Taking fluoride out of Kapiti’s water supply could have a devastating effect on the district’s elderly residents, the Dental Association says.
The warning, by association Wellington secretary Graham Symes, was among the 136 submissions on fluoride received by Kapiti Coast District Council as it considers its draft annual plan.
About 70 submitters called for the council to continue using fluoride while about 50, including a 956-signature petition, strongly oppose “mass medication” of the water.
Dr Symes said withdrawing fluoride could badly affect Kapiti’s large retired population.
“A few years ago the elderly had all their teeth out, went into nursing homes with dentures and were pretty free of disease. People are now keeping their teeth and go into retirement homes with full sets,” Dr Symes said.
Many could not clean their teeth very well, he said. “They [the elderly] have shocking rates of decay. Taking fluoride out of the water will have a devastating effect.”
Though the focus had been on keeping decay rates down in children, the big epidemic was now in elderly patients on limited incomes who could not afford huge dental bills, he said.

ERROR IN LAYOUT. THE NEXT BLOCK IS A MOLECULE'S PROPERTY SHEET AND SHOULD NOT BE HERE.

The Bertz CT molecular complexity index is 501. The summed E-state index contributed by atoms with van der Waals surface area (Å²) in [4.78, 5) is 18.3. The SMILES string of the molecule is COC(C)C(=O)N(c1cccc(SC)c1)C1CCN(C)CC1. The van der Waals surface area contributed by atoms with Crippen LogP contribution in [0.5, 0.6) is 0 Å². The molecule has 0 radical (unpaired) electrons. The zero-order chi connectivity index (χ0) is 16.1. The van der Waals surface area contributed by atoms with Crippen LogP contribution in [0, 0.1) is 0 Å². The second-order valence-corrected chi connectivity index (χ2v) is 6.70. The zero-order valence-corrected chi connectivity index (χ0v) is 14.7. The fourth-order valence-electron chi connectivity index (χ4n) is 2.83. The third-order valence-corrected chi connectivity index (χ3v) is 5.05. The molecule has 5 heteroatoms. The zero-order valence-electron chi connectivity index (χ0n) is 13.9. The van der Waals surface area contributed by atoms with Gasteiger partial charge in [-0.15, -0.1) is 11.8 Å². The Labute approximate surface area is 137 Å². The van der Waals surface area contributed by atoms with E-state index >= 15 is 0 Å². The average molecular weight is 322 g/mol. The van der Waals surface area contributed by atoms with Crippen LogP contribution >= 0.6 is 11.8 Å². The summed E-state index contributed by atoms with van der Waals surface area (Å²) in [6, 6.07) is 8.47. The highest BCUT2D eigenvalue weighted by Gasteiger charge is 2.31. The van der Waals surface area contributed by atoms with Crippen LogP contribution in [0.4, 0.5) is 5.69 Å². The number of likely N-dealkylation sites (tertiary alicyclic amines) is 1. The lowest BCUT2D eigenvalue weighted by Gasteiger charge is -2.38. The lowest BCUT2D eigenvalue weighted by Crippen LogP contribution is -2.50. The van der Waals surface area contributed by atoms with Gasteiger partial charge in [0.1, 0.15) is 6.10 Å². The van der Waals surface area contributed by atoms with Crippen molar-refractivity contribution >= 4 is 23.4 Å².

Raumati resident Joan Sherley said fluoridation was a violation of human rights that put her and her family’s health at risk.
The Fluoride Action Group, which submitted the petition, said United States health authorities were advising against giving fluoridated tap water to babies as studies linked fluoride to lowered IQs and bone cancer.
Many opponents said that sodium fluoride, a by-product from the manufacture of aluminium, was a common ingredient in rat and cockroach poisons, anaesthetics, psychiatric drugs and military nerve gas.
The Maori Dental Association called for fluoridation to be extended to Otaki and Paekakariki water supplies and to continue using it in Waikanae, Paraparaumu and Raumati to reduce tooth decay in Maori.
The council asked for community comment on the matter after receiving pressure to stop using fluoride. The draft annual plan is due to be settled on June 24.